In case of a man walking, the whole flat of the foot comes equally on the ground, the footmarks usually about 30 inches apart. If running, the toes are more deeply indented in the ground, and the footmarks are considerably farther apart than when walking. Note the difference between footmarks made by soldier's shoes and civilian's shoes, and those made by men and those made by women and children.

Study the difference between the tracks by a gun, a carriage, an escort wagon, an automobile, a bicycle, etc., and the direction in which they were going.

In addition to being able to determine the pace of tracks, it is most important that you should be able to tell how old they are. However, ability to do this with any degree of accuracy, requires a vast amount of practice. A great deal depends on the kind and the state of the ground and the weather. For example, if on a dry, windy day you follow a certain track over varying ground, you will find that on light sandy soil, for instance, it will look old in a very short time, because any damp earth that may have been kicked up from under the surface will dry very quickly to the same color as the rest of the surface, and the edge of the footmark will soon be rounded off by the breeze blowing over the dry dust. The same track in damp ground will look much fresher, and in damp clay, in the shade of trees, a track which may be a day old will look quite fresh.

The following are clues to the age of tracks: Spots of rain having fallen on them since they were made, if, of course, you know when the rain fell; the crossing of other tracks over the original ones; the freshness or coldness of the droppings of horses and other animals (due allowance being made for the effect of the sun, rain, etc.), and, in the case of grass that has been trodden down, the extent to which it has since dried or withered.

Having learned to distinguish the pace and age of tracks, the next think to do is to learn how to follow them over all kinds of ground. This is a most difficult accomplishment and one that requires a vast amount of practice to attain even fair proficiency.

In tracking where it is difficult to see the track, such as on hard ground, or in the grass, note the direction of the last foot-print that you can see, then look on ahead of you a few yards, say, 20 or 30, in the same direction, and, in grass, you will probably see the blades bent or trodden, and, on ground, you will probably see stones displaced or scratched—or some other small sign which otherwise would not be noticed. These indistinct signs, seen one behind the other, give a track that can be followed with comparative ease.

If you should lose the track, try to find it again by placing your handkerchief, hat, or other object on the last footmark you noticed, and then work around it in a wide circle, with a radius of, say, 30, 50, or 100 yards, choosing the most favorable ground, soft ground, if possible. If with a patrol, only one or two men should try to find the onward track; for, if everyone starts in to find it, the chances are the track will be obliterated with their footmarks. In trying to find the continuation of a track this way, always place yourself in the enemy's position, look around the country, imagine what you would have done, and then move out in that direction and look for his tracks in soft ground.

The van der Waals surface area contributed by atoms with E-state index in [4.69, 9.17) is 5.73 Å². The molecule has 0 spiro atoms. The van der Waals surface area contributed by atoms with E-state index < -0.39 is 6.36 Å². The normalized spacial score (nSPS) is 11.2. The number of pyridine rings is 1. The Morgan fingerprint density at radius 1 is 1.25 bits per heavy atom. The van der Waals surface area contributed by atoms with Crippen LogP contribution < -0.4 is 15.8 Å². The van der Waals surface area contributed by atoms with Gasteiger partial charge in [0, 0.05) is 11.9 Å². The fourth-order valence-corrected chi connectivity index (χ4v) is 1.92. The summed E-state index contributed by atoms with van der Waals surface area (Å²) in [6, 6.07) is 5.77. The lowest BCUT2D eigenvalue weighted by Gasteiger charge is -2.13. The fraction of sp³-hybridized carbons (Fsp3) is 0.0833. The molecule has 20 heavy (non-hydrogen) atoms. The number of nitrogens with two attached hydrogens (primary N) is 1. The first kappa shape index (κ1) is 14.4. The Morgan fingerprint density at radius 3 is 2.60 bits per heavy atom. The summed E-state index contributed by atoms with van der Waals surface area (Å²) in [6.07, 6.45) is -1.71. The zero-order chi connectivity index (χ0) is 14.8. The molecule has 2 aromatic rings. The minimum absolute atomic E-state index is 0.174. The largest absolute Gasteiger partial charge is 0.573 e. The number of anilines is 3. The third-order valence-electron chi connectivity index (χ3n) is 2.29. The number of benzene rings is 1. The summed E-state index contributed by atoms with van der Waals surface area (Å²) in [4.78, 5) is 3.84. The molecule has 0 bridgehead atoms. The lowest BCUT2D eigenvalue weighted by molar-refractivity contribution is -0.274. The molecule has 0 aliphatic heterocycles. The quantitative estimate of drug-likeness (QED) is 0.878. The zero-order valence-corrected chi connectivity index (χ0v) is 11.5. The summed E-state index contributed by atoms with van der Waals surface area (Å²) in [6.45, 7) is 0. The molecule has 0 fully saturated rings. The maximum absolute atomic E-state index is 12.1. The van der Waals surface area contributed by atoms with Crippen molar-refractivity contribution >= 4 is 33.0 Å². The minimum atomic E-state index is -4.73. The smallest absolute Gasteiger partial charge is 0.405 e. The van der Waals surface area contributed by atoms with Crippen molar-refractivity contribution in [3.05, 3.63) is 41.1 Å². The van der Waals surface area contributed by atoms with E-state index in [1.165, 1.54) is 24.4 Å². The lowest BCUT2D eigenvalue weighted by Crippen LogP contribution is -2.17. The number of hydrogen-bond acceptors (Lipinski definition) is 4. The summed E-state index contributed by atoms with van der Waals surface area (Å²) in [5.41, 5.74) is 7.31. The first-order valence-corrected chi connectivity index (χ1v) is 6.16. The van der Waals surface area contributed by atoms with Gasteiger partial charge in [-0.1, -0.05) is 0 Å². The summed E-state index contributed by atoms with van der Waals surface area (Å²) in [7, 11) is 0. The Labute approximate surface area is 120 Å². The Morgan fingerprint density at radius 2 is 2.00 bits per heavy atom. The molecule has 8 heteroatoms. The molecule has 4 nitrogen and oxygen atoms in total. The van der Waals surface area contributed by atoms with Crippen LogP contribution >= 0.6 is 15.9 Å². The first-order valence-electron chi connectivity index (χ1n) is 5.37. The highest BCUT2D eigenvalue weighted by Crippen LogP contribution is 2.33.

In order to learn the appearance of tracks, get a suitable piece of soft ground, and across this have a man walk and then run, and have a horse walk, trot, canter and gallop. The next day make similar tracks alongside the first ones and then notice the difference between the two. Also, make tracks on ordinary ground, grass, sand, etc., and practice following them up. Finally, practice tracking men sent out for the purpose. The work will probably be very difficult, even disheartening at first, but you will gradually improve, if you persevere.

Above all things, get into the habit of seeing any tracks that may be on the ground. When out walking, when going through exercises at maneuvers, and at other times, always notice what tracks are on the ground before you, and study them.

The following exercises in scouting and patrolling afford excellent practice and training:

1089. The Mouse and Cat Contest. 1. A section of country three or four miles square, with well-defined limits, is selected. The boundaries are made known to all contestants and anyone going outside of them will be disqualified.

2. Two patrols of eight men each are sent out as "mice." They occupy any positions they may wish within the boundaries named, and conceal themselves to watch for hostile patrols.

3. Half an hour later two other squads, wearing white bands around their hats, or having other distinguishing marks, are sent out as "cats" to locate, if possible, and report upon the position of the "mice."

4. An hour is fixed when the exercise shall end, and if within the given time the "cats" have not discovered the "mice," the "mice" win.

5. The "cats" will write reports of any "mice" patrols they may see.


1. An umpire (officer or noncommissioned officer) goes with each patrol and his decisions as to capture and other matters are the orders of the company commander. The umpires must take every possible precaution to conceal themselves so as not to reveal the position of the patrols with which they are.

Each umpire will carry a watch, all watches being set with that of the company commander before the exercise commences.

2. Any "cat" patrol coming within 50 yards of a "mouse" patrol, without seeing the "mice," is considered captured.

3. When the time is up, the umpires will bring in the patrols and report to the company commander.